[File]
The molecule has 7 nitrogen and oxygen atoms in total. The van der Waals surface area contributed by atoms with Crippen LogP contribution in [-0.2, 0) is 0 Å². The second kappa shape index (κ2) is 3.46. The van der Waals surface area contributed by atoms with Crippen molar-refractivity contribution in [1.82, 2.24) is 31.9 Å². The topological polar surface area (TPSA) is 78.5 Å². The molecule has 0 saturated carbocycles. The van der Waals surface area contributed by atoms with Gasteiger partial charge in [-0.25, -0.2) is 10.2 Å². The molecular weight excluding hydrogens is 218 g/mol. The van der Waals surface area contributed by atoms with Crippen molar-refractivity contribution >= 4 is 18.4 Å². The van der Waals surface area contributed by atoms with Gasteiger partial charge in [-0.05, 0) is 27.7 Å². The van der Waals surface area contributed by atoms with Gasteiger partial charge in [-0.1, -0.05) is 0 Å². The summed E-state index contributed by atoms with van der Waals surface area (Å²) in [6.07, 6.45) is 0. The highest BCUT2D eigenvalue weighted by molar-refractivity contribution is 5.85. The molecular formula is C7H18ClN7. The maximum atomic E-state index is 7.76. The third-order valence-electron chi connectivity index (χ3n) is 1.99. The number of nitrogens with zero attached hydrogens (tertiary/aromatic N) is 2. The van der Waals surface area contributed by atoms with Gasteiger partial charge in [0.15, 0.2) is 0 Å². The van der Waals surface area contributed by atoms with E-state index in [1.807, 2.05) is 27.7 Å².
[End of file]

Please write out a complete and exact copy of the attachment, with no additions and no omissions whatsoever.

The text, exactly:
The molecule has 7 nitrogen and oxygen atoms in total. The van der Waals surface area contributed by atoms with Crippen LogP contribution in [-0.2, 0) is 0 Å². The second kappa shape index (κ2) is 3.46. The van der Waals surface area contributed by atoms with Crippen molar-refractivity contribution in [1.82, 2.24) is 31.9 Å². The topological polar surface area (TPSA) is 78.5 Å². The molecule has 0 saturated carbocycles. The van der Waals surface area contributed by atoms with Gasteiger partial charge in [-0.25, -0.2) is 10.2 Å². The molecular weight excluding hydrogens is 218 g/mol. The van der Waals surface area contributed by atoms with Crippen molar-refractivity contribution >= 4 is 18.4 Å². The van der Waals surface area contributed by atoms with Gasteiger partial charge in [-0.05, 0) is 27.7 Å². The van der Waals surface area contributed by atoms with Gasteiger partial charge in [-0.1, -0.05) is 0 Å². The summed E-state index contributed by atoms with van der Waals surface area (Å²) in [6.07, 6.45) is 0. The highest BCUT2D eigenvalue weighted by molar-refractivity contribution is 5.85. The molecular formula is C7H18ClN7. The maximum atomic E-state index is 7.76. The third-order valence-electron chi connectivity index (χ3n) is 1.99. The number of nitrogens with zero attached hydrogens (tertiary/aromatic N) is 2. The van der Waals surface area contributed by atoms with Gasteiger partial charge in [0.15, 0.2) is 0 Å². The van der Waals surface area contributed by atoms with E-state index in [1.807, 2.05) is 27.7 Å².